Wednesday, 1 October 2008

Some H809 posts from 2008

Actor Network Theory and Learning Contexts

This text divides approaches to context into positivist and constructivist. It was suggested today (by its author) in the Yahoo group for discussion of Actor Network Theory.

The text references Charlie Chaplin and Leonardo Da Vinci (not to mention Aristotle, Hegel and Wittgenstein) so I suppose that just about wraps it up for reality.

It proposes ANT as a way of interpreting, designing, and managing learning contexts.

John Kuti, 1 April 2008

Reconsidering Tolmie and Crook & Dymott

It was a pleasure reading Laurillard after Tolmie. Studies like Tolmie’s and Roschelle’s leave me wondering why would anyone bother. Looking at what Laurillard et al call the micro-level interactions, but without a broader frame to place it in, seemed of limited use. On reflection, though, I realised that as a teacher I do sometimes interrogate learning events at such a level if they don’t seem to be working. The wider view isn’t always necessary. What Laurillard et al offer, though, is the wider picture into which the micro-level works, including the students’ personal filters.

Jonassen and Rohrer-Murphy also address questions raised by the Crook and Dymott study. When thinking about how I would assess the students’ writing I would want to know first why they were doing it. Did they feel it relevant for them; did they have any interest in it; how did they understand the instructor's purpose and could they negotiate it in some way to meet their own purposes. What’s the point of writing without a purpose? And perhaps this might inform the use of the technology. These issues weren’t problematic for Crook and Dymott, but could be part of the analysis done with an Activity Theory approach.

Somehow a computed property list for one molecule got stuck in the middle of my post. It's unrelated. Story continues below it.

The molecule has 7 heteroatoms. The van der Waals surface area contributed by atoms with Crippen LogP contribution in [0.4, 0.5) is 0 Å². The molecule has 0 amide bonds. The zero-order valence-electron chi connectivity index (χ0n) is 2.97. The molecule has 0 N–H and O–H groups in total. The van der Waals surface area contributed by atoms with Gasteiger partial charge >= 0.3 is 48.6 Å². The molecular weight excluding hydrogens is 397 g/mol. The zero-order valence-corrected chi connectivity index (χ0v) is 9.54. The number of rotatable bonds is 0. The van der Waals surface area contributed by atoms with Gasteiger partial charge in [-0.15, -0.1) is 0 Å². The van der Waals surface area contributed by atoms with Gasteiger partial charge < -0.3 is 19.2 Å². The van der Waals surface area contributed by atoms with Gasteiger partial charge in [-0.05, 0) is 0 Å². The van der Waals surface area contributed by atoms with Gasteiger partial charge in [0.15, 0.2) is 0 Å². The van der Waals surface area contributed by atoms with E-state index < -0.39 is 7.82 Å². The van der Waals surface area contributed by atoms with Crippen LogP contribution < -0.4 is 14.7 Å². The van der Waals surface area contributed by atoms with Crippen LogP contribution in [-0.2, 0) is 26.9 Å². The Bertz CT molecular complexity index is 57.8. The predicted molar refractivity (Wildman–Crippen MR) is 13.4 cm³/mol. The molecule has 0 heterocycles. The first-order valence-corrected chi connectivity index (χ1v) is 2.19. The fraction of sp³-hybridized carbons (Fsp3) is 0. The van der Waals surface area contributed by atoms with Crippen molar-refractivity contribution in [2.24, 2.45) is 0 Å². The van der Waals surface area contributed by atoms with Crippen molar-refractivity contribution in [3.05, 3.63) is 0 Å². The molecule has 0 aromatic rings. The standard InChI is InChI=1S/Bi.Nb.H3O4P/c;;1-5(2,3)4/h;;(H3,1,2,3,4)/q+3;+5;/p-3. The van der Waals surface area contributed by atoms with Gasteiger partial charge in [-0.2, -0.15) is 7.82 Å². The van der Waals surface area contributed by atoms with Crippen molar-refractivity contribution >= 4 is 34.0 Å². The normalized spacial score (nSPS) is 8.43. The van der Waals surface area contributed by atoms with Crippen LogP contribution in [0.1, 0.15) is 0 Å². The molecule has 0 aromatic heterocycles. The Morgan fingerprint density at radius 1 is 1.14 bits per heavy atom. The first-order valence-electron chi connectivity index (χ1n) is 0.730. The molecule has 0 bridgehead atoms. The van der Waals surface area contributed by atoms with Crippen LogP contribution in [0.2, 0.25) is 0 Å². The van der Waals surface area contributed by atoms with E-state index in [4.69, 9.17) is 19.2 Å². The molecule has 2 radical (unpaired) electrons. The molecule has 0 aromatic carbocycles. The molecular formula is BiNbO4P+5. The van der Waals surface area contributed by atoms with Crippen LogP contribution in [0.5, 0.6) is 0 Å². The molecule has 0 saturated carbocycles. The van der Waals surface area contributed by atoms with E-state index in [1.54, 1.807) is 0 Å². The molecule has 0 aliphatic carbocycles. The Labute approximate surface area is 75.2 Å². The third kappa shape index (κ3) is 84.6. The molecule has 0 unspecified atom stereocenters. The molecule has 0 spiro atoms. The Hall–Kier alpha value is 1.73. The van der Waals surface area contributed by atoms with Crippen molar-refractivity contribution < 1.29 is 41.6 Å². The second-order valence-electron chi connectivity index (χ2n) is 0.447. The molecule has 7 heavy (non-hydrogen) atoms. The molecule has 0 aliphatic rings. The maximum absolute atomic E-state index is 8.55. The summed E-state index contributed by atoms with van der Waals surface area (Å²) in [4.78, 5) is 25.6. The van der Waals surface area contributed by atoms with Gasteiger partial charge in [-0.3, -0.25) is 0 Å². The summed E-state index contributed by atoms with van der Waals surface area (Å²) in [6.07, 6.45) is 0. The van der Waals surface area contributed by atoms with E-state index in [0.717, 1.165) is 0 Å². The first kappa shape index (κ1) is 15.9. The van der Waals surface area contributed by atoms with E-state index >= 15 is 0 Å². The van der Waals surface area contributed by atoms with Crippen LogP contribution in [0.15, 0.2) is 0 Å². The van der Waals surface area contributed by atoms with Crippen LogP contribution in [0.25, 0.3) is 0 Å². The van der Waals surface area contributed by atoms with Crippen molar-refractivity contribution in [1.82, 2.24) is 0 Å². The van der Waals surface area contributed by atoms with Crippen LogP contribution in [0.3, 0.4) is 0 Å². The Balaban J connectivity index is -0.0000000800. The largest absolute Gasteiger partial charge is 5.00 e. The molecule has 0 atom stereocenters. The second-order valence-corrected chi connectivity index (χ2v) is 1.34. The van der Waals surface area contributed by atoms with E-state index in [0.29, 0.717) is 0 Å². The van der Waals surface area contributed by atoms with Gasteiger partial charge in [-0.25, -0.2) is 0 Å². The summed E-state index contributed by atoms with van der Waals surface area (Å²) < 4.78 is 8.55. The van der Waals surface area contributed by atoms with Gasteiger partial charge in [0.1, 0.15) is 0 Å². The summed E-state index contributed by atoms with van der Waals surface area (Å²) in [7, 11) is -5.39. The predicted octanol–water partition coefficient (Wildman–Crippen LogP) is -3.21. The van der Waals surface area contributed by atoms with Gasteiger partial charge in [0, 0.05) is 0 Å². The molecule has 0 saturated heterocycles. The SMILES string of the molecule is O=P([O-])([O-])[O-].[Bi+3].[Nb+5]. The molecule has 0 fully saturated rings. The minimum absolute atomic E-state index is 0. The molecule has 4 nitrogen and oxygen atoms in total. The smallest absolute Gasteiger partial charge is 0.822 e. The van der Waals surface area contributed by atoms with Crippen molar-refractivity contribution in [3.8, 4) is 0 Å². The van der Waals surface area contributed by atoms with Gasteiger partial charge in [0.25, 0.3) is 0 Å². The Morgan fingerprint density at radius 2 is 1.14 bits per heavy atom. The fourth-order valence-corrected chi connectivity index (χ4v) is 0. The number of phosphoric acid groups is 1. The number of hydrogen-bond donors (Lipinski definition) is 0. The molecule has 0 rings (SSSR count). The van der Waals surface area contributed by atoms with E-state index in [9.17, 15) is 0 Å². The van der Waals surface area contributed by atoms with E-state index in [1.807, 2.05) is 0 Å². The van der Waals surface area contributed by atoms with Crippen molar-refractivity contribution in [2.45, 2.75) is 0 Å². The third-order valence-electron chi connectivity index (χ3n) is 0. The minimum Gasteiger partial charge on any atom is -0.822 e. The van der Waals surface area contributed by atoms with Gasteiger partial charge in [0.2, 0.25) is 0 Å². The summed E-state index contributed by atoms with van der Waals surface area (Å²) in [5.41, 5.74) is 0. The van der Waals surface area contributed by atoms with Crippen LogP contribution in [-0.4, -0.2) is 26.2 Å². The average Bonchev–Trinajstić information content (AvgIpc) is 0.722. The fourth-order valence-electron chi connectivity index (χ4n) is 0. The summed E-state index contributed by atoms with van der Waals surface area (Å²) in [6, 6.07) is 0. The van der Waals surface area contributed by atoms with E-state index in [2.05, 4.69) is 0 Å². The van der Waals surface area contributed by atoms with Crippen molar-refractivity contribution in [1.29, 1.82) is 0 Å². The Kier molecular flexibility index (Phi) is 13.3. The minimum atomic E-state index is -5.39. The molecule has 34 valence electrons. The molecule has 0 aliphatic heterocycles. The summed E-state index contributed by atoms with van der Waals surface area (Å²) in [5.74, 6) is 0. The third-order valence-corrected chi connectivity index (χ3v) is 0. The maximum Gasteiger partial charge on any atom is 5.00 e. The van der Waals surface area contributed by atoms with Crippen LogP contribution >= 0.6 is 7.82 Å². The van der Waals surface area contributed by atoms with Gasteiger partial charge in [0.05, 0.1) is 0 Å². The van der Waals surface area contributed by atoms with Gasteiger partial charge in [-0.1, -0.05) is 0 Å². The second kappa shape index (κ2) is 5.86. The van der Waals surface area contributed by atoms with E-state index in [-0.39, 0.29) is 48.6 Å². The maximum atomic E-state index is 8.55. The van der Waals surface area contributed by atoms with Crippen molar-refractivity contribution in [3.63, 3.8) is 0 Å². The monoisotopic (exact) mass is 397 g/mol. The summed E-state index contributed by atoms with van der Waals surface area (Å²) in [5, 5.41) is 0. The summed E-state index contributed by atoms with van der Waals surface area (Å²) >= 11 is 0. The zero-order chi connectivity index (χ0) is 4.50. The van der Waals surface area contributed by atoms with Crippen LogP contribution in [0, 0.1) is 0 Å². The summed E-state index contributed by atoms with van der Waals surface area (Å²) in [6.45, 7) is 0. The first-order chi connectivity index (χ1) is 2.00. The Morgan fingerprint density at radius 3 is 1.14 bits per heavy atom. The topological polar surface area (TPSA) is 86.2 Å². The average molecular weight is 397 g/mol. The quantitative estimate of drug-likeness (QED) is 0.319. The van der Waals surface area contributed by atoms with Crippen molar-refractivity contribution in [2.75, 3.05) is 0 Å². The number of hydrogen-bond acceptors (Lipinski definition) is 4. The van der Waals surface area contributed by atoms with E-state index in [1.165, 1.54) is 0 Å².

Barbara Roberts, 8 April 2008

Thoughts on Reading 19 Egan et al (2006)

This was an interesting paper - not least because it indicates a context where an online research methodology could actually be more valid (giving direct access to the responses of survivors of TBI) than face to face interview methods - removing some of the barriers this group encounters as a result of cognitive-linguistic impairments when interviewed in face to face situations. The ‘richness’ of responses form the participants who had the time to reflect using this asynchronous method, was an unexpected outcome of the research.

Rosemary, 11 May 2008

Amazing Free Web Things Part 127: Wordle

Wordle allows you to create a very gorgeous word cloud from pasted text, blogs, feeds or del.ici.ous users’ stuff.

To hail Wordle, and to mark the submission of the H809 ECA, I fed my 4,000 word opus (minus bibliography) into Wordle and this very groovy cloud came out.

Nice (if unsurprising) to see that ’students’, ‘technology’ and ‘learning’ were the most prominent words.

Now, what’s next….?

eguinan, 24 Jul 2008


The final posting in this Blog is to say that my result is in and I have passed the course!!!!!

So - what do I do now?
I guess I'll have to make sure I archive this off somewhere so that I have a copy and then look for another course to do... I think it's going to be H807 - Postgrad: 'Innovations in elearning'

I would definitely recommend this Open University course (H809). Check out the course link on the main OU student website. Lots of intensive hard work, but it is well worth it. Great course team, excellent resources and the most helpful and knowledgeable Tutor (Dr. Rhona Sharpe).

Col, 19 September 2008